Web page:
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User Notifications in Hieroglyph 3

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Jason Z


The final big ToDo in my list of Hieroglyph updates that were accumulated while writing our book was to add a better error handling system. There were many occasions where a shader would not compile properly, which basically caused a crash or a null pointer exception. In most cases, data is logged to the debug log and it is easy to figure out what happened, but in general it wasn't the way that it should be done. So I decided to take a look around and decide what to update or modify to give a more graceful exit strategy.

[subheading]Communication Issues[/subheading]

In Hieroglyph 3, there is already a rudimentary event system that can be used to simplify communication between various disparate classes in the engine. For error handling, I wanted to stick with this same mechanism - partially because it was already there and partially because I'm not the most familiar with writing exception based code. In addition, all of the sample applications have already been setup to receive and handle events, so it was really a no brainer to stick with the existing system.

So I created two new event classes, EvtInfoMessage and EvtErrorMessage. The former will simply notify the user of something, while the latter will both inform and then request an end to the application. After a few quick tests, the system was up and running without much more than half an hour, and could gracefully an application without dumping all over itself.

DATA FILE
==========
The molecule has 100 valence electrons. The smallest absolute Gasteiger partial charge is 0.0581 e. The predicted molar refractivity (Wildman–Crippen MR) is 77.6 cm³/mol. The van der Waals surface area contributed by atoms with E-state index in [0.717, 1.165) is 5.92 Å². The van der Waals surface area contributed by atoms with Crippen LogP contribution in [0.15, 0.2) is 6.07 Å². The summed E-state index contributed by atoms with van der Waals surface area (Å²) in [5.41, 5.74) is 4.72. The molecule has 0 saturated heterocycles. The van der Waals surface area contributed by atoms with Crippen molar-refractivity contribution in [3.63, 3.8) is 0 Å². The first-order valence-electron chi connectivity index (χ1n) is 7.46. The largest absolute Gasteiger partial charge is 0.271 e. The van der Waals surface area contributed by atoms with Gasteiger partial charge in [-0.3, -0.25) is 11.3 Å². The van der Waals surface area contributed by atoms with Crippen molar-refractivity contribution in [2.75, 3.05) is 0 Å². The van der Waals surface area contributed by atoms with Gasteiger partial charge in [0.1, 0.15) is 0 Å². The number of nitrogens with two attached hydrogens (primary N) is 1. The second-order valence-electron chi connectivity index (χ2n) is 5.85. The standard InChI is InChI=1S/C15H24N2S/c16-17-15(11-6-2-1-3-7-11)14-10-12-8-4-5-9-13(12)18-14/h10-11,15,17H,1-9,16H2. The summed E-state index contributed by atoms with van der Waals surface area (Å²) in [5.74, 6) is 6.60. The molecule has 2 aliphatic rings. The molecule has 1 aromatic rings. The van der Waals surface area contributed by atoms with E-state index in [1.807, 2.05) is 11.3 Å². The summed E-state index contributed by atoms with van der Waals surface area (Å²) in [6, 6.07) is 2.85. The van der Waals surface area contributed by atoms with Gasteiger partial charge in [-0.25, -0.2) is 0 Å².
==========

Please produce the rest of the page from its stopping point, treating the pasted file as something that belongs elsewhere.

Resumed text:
After deciding how the system will indicate that something unexpected has happened, it was time to decide how best to communicate this to the user (i.e. the developer debugging his code). I really have three choices in this regard. Hieroglyph 3 has fairly robust support for multiple windows, so I could simply pop up a new window and give the message. This could be done with raw win32 (as I have done for my Lua console window) or with the built in text rendering system that has been discussed previously. The former is kind of clunky, although almost surely would always be functional. The later depends on the engine itself, which may or may not be functioning properly in an error situation.

This led me to choose the third option - to use the good old windows MessagBox function. It will more or less always be functional, but is significantly easier to use than a raw win32 window. This also lets me use different icons for an error or an info message, and automatically handles the addition of buttons to the window too (I'm not using the buttons for anything now, but I could in the future...). This results in the following style messages for when a shader fails to load instead of an exception:


With the general system now being operational, it is just a matter of going through the engine and adding the creation and launching of one of the new events in each error situation. This may seem like a small step forward, but it already has sped up the development of an application. As always, the code is available to check out at the Hieroglyph 3 codeplex repository.

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